The inventor has found that this problem can be overcome by adding potassium or rubidium salts to the other component salts of the phosphor composition, after which the resulting composition is then intimately mixed by, for example, ball or vibrating mills. This milling step is preferably carried out in an organic solvent, though aqueous milling may be used. The resulting suspension is dried and fired at elevated temperatures, as is well-known to the art. The fired phosphor thus formed is then ground or washed (to remove soluble materials), particle size adjusted, and is then suitable for any number of uses. The end product will always show the presence of K+ or Rb+ therein.
For X-ray screens, the phosphor may be mixed with a suitable binder and coated from solution on a suitable support. Screen preparation and the like are well-known procedures in the prior art. These phosphors may also find utility in other applications such as in cathode ray tubes and the like.
The exact mechanism by which potassium or rubidium ions enter into the reaction product and act to reduce lag within the phosphor compositions is not completely understood. Since K+ and Rb+ are present in the final composition as measured by, for example, atomic absorption, this method is distinguished from soluble fluxes and indicates that K+ and Rb+ are retained in the crystal lattice. Normal raw materials of the compositions described show no detectable K+ or Rb+ by analysis and thus the presence of these ions within the final structure must be due to the procedures described.
Potassium and rubidium can be added in any easily obtainable form such as the halide, the hydroxide, the carbonate, nitrate, etc. Potassium halide is preferred (e.g. KF, KCl, KBr, KI) because it is efficient and cheap.
In X-ray screen applications the support can be paper or a metal foil, e.g. aluminum, but is preferably composed of an macromolecular, hydrophobic organic polymer. Suitable polymeric supports include cellulose derivatives, e.g., cellulose acetate, cellulose propionate, cellulose acetate butyrate, ethyl cellulose; polyethylene, polyvinyl chloride, poly(vinyl chloride co vinyl acetate); vinylidene chloride, vinyl acetate, acrylonitrile, styrene and isobutylene; polystyrene and polyesters, e.g. polyethylene terephthalates and homologous polyesters obtainable by the process described in Whinfield et al, U.S. Pat. No. 2,465,319. Polyethylene terephthalate films are particularly useful because of their dimensional stability. A particularly useful support is biaxially oriented polyethylene terephthalate coated with a subbing layer of vinylidene chloride-methylacrylate-itaconic acid copolymer as described in Alles et al, U.S. Pat. No. 2,779,684. The thickness of the support may be anywhere from about 0.0025 in. to 0.03 in. (0.0064 cm. to 0.0762 cm.), with 0.01 in. (0.0254 cm.) being preferred.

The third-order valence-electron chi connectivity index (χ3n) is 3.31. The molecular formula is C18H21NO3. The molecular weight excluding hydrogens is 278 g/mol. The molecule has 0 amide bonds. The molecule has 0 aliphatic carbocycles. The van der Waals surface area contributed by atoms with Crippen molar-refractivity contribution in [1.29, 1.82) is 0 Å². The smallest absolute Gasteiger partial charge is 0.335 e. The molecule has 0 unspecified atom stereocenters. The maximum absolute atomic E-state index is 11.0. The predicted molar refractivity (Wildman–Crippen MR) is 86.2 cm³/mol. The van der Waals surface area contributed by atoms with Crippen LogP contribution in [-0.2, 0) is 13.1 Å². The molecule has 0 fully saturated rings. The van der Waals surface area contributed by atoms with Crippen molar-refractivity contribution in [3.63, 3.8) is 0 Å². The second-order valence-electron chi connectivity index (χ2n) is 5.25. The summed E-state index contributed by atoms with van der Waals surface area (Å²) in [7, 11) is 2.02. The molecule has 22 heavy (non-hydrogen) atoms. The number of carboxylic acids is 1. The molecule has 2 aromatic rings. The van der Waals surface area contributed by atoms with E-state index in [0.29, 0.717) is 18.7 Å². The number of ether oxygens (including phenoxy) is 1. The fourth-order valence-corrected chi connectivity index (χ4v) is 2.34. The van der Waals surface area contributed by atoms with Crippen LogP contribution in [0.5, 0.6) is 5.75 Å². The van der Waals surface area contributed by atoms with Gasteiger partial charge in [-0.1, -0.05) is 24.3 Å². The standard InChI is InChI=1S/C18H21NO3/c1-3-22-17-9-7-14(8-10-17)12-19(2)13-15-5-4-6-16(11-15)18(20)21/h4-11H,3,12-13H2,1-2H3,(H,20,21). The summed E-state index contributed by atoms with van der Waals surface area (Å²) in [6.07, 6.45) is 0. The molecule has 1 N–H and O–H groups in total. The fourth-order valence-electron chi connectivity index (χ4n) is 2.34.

The support or film base, moreover, may contain or be coated with dyes or finely divided pigments, e.g. carbon black and colored pigments, e.g. tartrazine (C.I. No. 640), Victoria Green W.B. Base (C.I. No. 800) and Nubian Resin Black (C.I. No. 864), as opacifying or light absorbing agents. In addition, the base support may be metallized to provide reflective action, e.g. the polyethylene terephthalate base can be coated with a thin layer of aluminum, etc. The above mentioned dyes and pigments are particularly useful in reflective layers to vary the light output or block unwanted wavelengths.
A reflective layer may be interposed between the support and the phosphor layer. These reflective layers include pigments such as TiO2. Preferably, the reflective layer of this invention includes equal amounts of TiO2 and K2 O(TiO2)6 mixed in a binder. A suitable and preferred binder is described in Example 1 of Brixner et al, U.S. Pat. No. 3,895,157 which also teaches the preparation of the referenced K2 O(TiO2)6. The reflective layer can be from about 0.0003 in. to about 0.001 in. ((0.0007 cm. to 0.00254 cm.) or more in thickness.